The Five "K's": How to Spot a Sikh -- Most Sikh men wear turbans wrapped around their heads and sport full beards, making them highly distinctively recognizable in all parts of the world. However, there are five other symbols -- known as the five K's (kakkar in Punjabi) -- worn by Sikh men to indicate that they are part of Guru Gobind Singh's sacred Khalsa brotherhood, which unites all Sikhs and are said to be emblems of purity and courage. Traditionally, a Sikh man does not cut his hair or shave his beard; ask him why and he'll tell you that one of the tenets of Sikhism is to avoid interfering with nature. This unshorn hair is known as the kesh, and is kept neat with a wooden comb known as the kangha. As a symbol of dignity and power, he carries a saber or sword, known as the kirpan, at all times -- usually these days it's a small, symbolic sword, and you'll also see some Sikh women carrying them. You won't see it, but a Sikh man wears loose underpants known as the kachera said to symbolize modesty. Finally, look on his right wrist: The karra is a traditional bangle of iron or steel that indicates fearlessness and strength; pick one up as a reminder of your visit -- there are thousands for sale at any of the many stalls and shops directly outside The Golden Temple.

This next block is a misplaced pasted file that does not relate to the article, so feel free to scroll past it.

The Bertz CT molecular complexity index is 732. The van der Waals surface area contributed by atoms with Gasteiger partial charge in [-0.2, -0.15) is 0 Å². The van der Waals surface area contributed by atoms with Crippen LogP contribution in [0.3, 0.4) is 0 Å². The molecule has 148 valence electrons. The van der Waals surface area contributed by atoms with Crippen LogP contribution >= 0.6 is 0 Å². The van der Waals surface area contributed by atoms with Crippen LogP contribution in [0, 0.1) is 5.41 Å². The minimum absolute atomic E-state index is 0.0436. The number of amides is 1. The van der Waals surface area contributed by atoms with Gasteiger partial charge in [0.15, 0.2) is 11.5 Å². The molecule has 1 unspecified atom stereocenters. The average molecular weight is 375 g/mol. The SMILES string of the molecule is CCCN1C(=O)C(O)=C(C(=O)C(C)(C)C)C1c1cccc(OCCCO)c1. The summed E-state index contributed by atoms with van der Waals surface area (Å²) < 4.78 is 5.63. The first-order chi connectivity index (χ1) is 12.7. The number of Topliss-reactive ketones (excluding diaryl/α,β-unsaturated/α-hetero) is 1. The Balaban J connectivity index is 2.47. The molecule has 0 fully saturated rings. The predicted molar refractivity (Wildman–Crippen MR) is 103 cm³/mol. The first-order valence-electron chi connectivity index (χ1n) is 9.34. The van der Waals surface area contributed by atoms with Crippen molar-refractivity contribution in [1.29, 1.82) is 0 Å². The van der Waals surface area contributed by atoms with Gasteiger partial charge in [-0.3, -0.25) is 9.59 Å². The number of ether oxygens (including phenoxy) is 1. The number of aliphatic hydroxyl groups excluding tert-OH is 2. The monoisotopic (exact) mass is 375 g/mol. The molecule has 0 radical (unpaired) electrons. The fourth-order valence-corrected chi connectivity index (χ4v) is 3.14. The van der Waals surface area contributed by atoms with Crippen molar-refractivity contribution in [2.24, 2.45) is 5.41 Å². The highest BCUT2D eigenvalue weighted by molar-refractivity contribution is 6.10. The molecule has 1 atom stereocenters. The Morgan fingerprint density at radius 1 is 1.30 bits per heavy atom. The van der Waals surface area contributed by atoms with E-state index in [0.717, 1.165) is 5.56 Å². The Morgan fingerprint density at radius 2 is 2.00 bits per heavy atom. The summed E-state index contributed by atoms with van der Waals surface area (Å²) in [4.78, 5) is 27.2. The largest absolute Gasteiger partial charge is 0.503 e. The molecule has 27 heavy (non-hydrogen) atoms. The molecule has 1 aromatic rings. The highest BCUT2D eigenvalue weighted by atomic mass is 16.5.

Bloody History of the Holy Temple -- In 1984, the Sikh fundamentalist Sant Bhindranwale and his followers armed themselves and occupied The Golden Temple as part of a campaign for a separate Sikh state, which they wanted to call Khalistan. Acting on Prime Minister Indira Gandhi's orders, the Indian Army attacked, killing Bhindranwale and others and causing serious damage to the temple. Sikh honor was avenged when Indira Gandhi was later assassinated by two of her Sikh bodyguards, which in turn led to a massacre in which thousands of Sikhs lost their lives. The Sikh community refused to allow the central government to repair the damage to the temple, instead undertaking the work themselves. Although most of the cracks and crevices have been repaired, the incident has not been forgotten, and you will find many people in Amritsar keen to explain the Sikh side of the story.
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